[License-discuss] [License-review] Evolving the License Review process for OSI

Luis Villa luis at lu.is
Fri May 31 23:46:12 UTC 2019

Hi, Pam, board-

Thanks for taking the time to write this down - I fully support the overall
direction of these changes, fully endorse almost all of these specific
changes, and greatly appreciate the effort it must have taken to put even
this modest proposal together.

One specific concern about this set of changes, and one thought for the
longer-term, neither terribly new but trying to put them together concisely

*Specific to this set of changes: *

>From the updated https://opensource.org/approval:
"the OSI determines that the license ... guarantees software freedom."

I still have seen no coherent explanation of what software freedom means in
the OSI context. Richard has asserted on Twitter that it isn't necessarily
the same thing as FSF's definition, but OSI has not (as best as I can tell)
proposed an alternative either, so we're left with a limbo of having some
idea what FSF means, but knowing that OSI's definition is somehow, in
unknown directions, different.

Until more specific, less vague language is used, I remain deeply concerned
that this makes the process even more deeply political by allowing the
board to veto any license on virtually any grounds it feels like, as long
as it can be vaguely tied to "freedom" for some person or company. It also
leaves it less clear than ever what useful role, if any, OSI plays that
distinguishes it from FSF. If both organizations are using essentially
identical criteria, I'd again urge the two orgs to consider merging their
license lists and review processes. If there's some substantive difference,
I'd urge the board to retract this change until it can offer a coherent
explanation of what software freedom means *for OSI*, how that's different
from FSF, and how it is to be evaluated.

*One thought for the longer term:*
These reforms seem to me to be focused on clarifying *the decision-making*
*process* of OSI. Which is worthy! But much of this effort will go to waste
if there is not a matching set of improvements to the *record-keeping
process* that documents the outcomes of the decision-making process.

Imagine trying to understand US constitutional law if all you had were
clerk's notes of the US Supreme Court's lunch discussions - that's roughly
what being told "you can understand the OSD by reading the mailing list
archives" is.[1] A set of rules that is literally incomprehensible, because
the associated record-keeping is terrible, is hardly worth being called a
set of rules.[2] But that's our situation - whether the formal record is
the mailing list archives or the skimpy board meeting minutes, neither is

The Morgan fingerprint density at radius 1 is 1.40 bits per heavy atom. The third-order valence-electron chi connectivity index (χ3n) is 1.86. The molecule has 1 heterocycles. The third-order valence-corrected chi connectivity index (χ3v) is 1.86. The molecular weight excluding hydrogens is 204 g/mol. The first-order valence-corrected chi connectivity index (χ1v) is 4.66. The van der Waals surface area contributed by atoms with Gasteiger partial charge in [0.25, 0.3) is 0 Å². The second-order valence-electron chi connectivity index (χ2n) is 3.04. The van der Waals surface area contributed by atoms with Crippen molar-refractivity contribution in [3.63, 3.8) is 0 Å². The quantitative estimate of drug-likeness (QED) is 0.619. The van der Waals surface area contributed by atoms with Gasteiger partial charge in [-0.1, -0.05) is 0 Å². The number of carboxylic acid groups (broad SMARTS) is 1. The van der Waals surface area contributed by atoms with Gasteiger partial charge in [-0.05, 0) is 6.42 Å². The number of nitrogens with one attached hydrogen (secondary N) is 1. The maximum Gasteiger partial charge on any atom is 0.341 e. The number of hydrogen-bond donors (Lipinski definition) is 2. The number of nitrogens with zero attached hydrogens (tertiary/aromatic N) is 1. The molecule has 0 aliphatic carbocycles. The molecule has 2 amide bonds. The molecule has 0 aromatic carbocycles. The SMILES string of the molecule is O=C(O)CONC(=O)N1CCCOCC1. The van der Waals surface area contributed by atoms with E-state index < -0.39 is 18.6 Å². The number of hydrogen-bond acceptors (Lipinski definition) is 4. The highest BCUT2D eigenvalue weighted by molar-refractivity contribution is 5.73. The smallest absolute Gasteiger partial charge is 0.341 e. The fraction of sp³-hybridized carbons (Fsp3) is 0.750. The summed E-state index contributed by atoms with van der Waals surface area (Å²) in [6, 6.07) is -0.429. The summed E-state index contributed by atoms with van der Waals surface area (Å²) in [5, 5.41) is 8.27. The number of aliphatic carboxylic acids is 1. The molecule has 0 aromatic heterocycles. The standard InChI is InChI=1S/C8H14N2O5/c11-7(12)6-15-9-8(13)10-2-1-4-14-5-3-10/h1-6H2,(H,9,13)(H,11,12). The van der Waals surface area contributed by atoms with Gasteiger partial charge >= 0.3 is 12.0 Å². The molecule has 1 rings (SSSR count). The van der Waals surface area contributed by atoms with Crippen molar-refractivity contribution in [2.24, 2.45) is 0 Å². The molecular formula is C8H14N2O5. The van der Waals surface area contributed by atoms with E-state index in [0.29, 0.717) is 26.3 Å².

well-suited to the "constitutional court" role of the OSI, which must not
only decide but *explain* those decisions in a way that others can learn

The next step in the long run should be to figure out how to create
authoritative summaries of license proposal discussions, so that newcomers
and non-experts can reasonably and transparently understand OSI and OSD.
There are many process models for running RFCs - and more critically
*RFCs* -* that OSI could build on. This post from a Rust leader on
summary documents
is terrific, and Wikipedia has a wealth of institutional knowledge on
closing and summarizing RFCs
I'm sure there are others from other communities as well.

This need not involve moving away from mailing lists altogether[3] but it
definitely means that they should be replaced as the long-term repository
of institutional knowledge.

Again, I can't stress enough how pleased I am that the current board
appears to take seriously the need to revise and improve OSI's procedures.
I hope these comments are taken in that spirit.


[1] Or, as an experienced person in this space told me more bluntly
yesterday, "'read the archives' is OSI's way of saying 'fuck you'".
[2] I speculate, though of course I can't prove, that much of the 'the
rules are too gameable!' problem the "software freedom" bandaid is
attempting to fix would not be a problem at all if OSI had kept clear,
detailed, referenceable records of past decisions made.
[3] Though, as I just posted on l-d, I'm increasingly convinced that's a
good idea if we want OSI to be the locus of a thriving, healthy community.

On Fri, May 24, 2019 at 7:51 AM Pamela Chestek <
pamela.chestek at opensource.org> wrote:

> *Summary*
> The directors of the board of the Open Source Initiative recognize the
> process for discussion and review of new licenses proposed for approval by
> the organization can use improvement and would benefit from evolution. In
> particular, it does not appear as though all points of view on open source